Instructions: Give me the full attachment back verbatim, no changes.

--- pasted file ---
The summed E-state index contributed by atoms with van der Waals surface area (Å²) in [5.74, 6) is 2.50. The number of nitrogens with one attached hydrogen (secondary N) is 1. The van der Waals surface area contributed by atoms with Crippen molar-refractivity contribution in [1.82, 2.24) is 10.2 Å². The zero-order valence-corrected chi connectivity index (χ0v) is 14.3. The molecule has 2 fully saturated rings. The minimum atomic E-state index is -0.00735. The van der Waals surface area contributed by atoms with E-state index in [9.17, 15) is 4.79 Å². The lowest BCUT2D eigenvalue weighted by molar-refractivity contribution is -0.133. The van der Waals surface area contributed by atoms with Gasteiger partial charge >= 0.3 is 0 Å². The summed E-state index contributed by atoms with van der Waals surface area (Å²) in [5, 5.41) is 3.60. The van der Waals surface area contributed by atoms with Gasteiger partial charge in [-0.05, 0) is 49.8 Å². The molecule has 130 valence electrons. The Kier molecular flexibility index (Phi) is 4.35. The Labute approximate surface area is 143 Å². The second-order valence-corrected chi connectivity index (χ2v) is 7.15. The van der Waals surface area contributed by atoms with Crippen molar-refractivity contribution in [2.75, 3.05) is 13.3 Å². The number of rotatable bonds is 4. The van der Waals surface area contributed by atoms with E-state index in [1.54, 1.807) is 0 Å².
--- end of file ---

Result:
The summed E-state index contributed by atoms with van der Waals surface area (Å²) in [5.74, 6) is 2.50. The number of nitrogens with one attached hydrogen (secondary N) is 1. The van der Waals surface area contributed by atoms with Crippen molar-refractivity contribution in [1.82, 2.24) is 10.2 Å². The zero-order valence-corrected chi connectivity index (χ0v) is 14.3. The molecule has 2 fully saturated rings. The minimum atomic E-state index is -0.00735. The van der Waals surface area contributed by atoms with E-state index in [9.17, 15) is 4.79 Å². The lowest BCUT2D eigenvalue weighted by molar-refractivity contribution is -0.133. The van der Waals surface area contributed by atoms with Gasteiger partial charge >= 0.3 is 0 Å². The summed E-state index contributed by atoms with van der Waals surface area (Å²) in [5, 5.41) is 3.60. The van der Waals surface area contributed by atoms with Gasteiger partial charge in [-0.05, 0) is 49.8 Å². The molecule has 130 valence electrons. The Kier molecular flexibility index (Phi) is 4.35. The Labute approximate surface area is 143 Å². The second-order valence-corrected chi connectivity index (χ2v) is 7.15. The van der Waals surface area contributed by atoms with Crippen molar-refractivity contribution in [2.75, 3.05) is 13.3 Å². The number of rotatable bonds is 4. The van der Waals surface area contributed by atoms with E-state index in [1.54, 1.807) is 0 Å².